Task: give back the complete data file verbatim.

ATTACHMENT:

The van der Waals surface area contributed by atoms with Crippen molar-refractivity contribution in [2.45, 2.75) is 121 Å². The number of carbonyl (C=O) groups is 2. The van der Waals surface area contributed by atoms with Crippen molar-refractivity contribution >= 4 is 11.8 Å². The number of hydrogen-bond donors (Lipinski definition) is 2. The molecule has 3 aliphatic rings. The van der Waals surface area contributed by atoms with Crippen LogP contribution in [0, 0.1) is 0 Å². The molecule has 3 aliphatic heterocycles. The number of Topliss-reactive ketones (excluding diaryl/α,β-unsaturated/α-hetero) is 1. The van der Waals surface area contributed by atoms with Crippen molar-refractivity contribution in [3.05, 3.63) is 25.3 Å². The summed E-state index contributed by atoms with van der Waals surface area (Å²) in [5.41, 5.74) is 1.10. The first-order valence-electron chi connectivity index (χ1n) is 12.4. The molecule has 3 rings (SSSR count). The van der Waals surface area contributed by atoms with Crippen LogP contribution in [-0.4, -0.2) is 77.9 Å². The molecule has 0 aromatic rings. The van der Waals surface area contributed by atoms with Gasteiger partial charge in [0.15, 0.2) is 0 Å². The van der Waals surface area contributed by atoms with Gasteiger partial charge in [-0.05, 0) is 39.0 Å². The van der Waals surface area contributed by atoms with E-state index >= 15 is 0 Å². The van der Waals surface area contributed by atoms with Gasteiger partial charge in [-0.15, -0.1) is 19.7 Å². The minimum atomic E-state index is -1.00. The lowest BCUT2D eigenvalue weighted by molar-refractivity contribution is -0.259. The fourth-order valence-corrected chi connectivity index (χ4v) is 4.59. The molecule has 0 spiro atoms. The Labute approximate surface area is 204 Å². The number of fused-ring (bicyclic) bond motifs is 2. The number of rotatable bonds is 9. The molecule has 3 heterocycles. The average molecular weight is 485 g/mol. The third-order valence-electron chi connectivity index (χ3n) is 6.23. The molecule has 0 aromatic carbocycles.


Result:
The van der Waals surface area contributed by atoms with Crippen molar-refractivity contribution in [2.45, 2.75) is 121 Å². The number of carbonyl (C=O) groups is 2. The van der Waals surface area contributed by atoms with Crippen molar-refractivity contribution >= 4 is 11.8 Å². The number of hydrogen-bond donors (Lipinski definition) is 2. The molecule has 3 aliphatic rings. The van der Waals surface area contributed by atoms with Crippen LogP contribution in [0, 0.1) is 0 Å². The molecule has 3 aliphatic heterocycles. The number of Topliss-reactive ketones (excluding diaryl/α,β-unsaturated/α-hetero) is 1. The van der Waals surface area contributed by atoms with Crippen molar-refractivity contribution in [3.05, 3.63) is 25.3 Å². The summed E-state index contributed by atoms with van der Waals surface area (Å²) in [5.41, 5.74) is 1.10. The first-order valence-electron chi connectivity index (χ1n) is 12.4. The molecule has 3 rings (SSSR count). The van der Waals surface area contributed by atoms with Crippen LogP contribution in [-0.4, -0.2) is 77.9 Å². The molecule has 0 aromatic rings. The van der Waals surface area contributed by atoms with Gasteiger partial charge in [0.15, 0.2) is 0 Å². The van der Waals surface area contributed by atoms with Gasteiger partial charge in [-0.05, 0) is 39.0 Å². The van der Waals surface area contributed by atoms with E-state index >= 15 is 0 Å². The van der Waals surface area contributed by atoms with Gasteiger partial charge in [-0.15, -0.1) is 19.7 Å². The minimum atomic E-state index is -1.00. The lowest BCUT2D eigenvalue weighted by molar-refractivity contribution is -0.259. The fourth-order valence-corrected chi connectivity index (χ4v) is 4.59. The molecule has 0 spiro atoms. The Labute approximate surface area is 204 Å². The number of fused-ring (bicyclic) bond motifs is 2. The number of rotatable bonds is 9. The molecule has 3 heterocycles. The average molecular weight is 485 g/mol. The third-order valence-electron chi connectivity index (χ3n) is 6.23. The molecule has 0 aromatic carbocycles.